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“Rum industry is life or debt to the Caribbean”
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“Rum industry is life or debt to the Caribbean”

 Khadija HolderRum is strongly associated with the Caribbean and has a major impact on island economies. But Khadija Holder, 24, a Correspondent from Trinidad and Tobago, says changes to subsidies and trade agreements could threaten jobs and income across the region.

Caribbean rum’s distinct brew and strength is internationally recognized.  Whether it’s St. Lucia’s Chairman’s Reserved Spiced Rum, Jamaica’s Appleton Estate, Blackwell, and Myers Dark Rum, Barbados’ Malibu and Mount Gay Rum or Guyana’s El Dorado Rum, all are touted amongst natives and tourists alike.

To no surprise, rum has become a mainstay of the Caribbean economy. However, within recent times the rum industry has faced difficulty and turmoil, threatening the economic viability of many Caribbean countries.

On the one hand, the sector has become vulnerable to preference erosion in one of its primary markets – the EU. According to a study undertaken by Cantore et al. (2012), “If the EU agrees to a Free Trade Agreement with Central America, Peru, Colombia and Mercosur, Caribbean rum exports would decline by three per cent (equivalent to € ¾ million each year).”

Such an occurrence would significantly affect: Guyana (due to its lower level of GDP per capita and inadequate resilience capability); Barbados (as a high share of Caribbean exports to the EU in rum categories subject to quota are from Barbados); and Antigua and Barbuda, Jamaica, and St Kitts and Nevis (because of the high importance the sector plays in all three countries).”

No data is yet available with respect to the effect the already-negotiated EU agreements with Central America, Peru and Columbia has had on the Caribbean rum industry. But given that the rum sector is a substantial employer and a major contributor to foreign exchange earnings and government revenues in the Caribbean, the region’s trade structure can in no way continue as-is.

On the other hand, since the subsidy war between USVI (United States Virgin Islands) and Puerto Rico has spiralled a trade war between these US-Caribbean territories and the member states of the Caribbean Community (CARICOM), things may only get worse for CARICOM’s rum industry.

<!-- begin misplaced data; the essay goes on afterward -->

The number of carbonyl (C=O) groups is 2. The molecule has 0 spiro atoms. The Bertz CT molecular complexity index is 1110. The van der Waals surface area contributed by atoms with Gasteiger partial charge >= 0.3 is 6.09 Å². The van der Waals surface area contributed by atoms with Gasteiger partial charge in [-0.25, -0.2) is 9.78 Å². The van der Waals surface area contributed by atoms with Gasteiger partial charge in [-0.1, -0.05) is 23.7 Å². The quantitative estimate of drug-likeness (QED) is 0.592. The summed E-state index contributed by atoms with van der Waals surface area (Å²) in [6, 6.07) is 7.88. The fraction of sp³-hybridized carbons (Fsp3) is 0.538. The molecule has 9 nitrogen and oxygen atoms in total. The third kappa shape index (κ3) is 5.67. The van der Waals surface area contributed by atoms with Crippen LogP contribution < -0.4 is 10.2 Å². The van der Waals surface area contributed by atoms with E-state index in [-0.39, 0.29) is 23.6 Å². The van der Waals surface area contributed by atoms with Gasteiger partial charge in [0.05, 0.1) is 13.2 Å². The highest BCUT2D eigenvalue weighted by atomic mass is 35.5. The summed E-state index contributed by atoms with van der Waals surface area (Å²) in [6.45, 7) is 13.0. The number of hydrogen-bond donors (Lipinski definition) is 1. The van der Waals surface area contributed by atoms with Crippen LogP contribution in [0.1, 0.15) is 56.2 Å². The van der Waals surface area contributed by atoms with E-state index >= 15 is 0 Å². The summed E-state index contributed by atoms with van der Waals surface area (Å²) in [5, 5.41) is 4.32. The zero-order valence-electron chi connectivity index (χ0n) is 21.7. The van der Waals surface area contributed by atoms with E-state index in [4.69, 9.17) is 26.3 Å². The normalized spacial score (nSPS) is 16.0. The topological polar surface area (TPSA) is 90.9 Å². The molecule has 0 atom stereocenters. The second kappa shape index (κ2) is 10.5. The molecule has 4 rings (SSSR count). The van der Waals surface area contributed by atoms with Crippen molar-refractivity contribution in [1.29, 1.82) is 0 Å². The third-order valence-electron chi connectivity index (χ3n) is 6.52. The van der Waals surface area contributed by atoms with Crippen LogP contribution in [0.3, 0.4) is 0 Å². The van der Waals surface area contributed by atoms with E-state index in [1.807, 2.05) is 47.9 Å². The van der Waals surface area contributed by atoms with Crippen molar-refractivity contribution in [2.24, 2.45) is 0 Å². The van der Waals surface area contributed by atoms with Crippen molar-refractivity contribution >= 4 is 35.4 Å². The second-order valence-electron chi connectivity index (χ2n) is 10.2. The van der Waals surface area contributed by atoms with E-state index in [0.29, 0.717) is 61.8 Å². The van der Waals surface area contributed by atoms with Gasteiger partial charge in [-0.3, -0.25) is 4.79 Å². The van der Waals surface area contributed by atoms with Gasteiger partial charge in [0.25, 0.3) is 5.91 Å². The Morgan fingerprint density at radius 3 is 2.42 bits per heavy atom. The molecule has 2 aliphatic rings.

The subsidy war between USVI and Puerto Rico has resulted in approximately $450 million–$100 million to USVI, and $350 million to Puerto Rico under the US Cover-Over Program, based on 2010 estimates. CARICOM officials have however highlighted that the alleged use of these subsidies ‘specifically’ to the rum industry is against the World Trade Organization’s laws governing Subsidies and Countervailing Measures, and that the subsidy has resulted in trade distortion and the limitation of CARICOM rum producers’ ability to compete.

After the meeting of trade ministers held in May 2013 in Guyana, CARICOM Secretary General Irwin LaRocque told the Caribbean Media Corporation (CMC) that the decision to take the matter to the World Trade Organization (WTO) was endorsed primarily due to the unfair and distortive results the program presented, particularly referring to USVI located UK-headquarted Diageo; “probably the largest alcohol producers in the world” according to LaRocque.

Since the region has already been affected by Bacardi’s relocation of production from Bahamas to Puerto Rico, the industry has seen a decrease in CARICOM market share in the EU from 77 per cent to 48 per cent for bottled rum over €7.9 and from 94 per cent to 7 per cent for bulk rum over €2 over the period 1999–2011 (Cantore et al, 2012). The removal of these subsidies and the improvement of innovation in the sector can be life or debt for the CARICOM region.

photo credit: SBPR via photopin cc

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About me:

Discovering my great passion and ambition to advocate for global progress through research-writing stands as one of my most fulfilling attainments to date. I am currently a Research Fellow at the Caribbean Centre for Research on Trade and Development (CCRTD), a Research Consultant for JDR Research Solutions Barbados, a Researcher at Athens Development and am becoming internationally certified in Spanish and French. In my spare time I engage in volunteerism through organizations such as Junior Achievement.

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Opinions expressed in this article are those of the author and do not necessarily represent the views of the Commonwealth Youth Programme. Articles are published in a spirit of dialogue, respect and understanding. If you disagree, why not submit a response.
To learn more about becoming a Commonwealth Correspondent please visit: http://www.yourcommonwealth.org/submit-articles/commonwealthcorrespondents/

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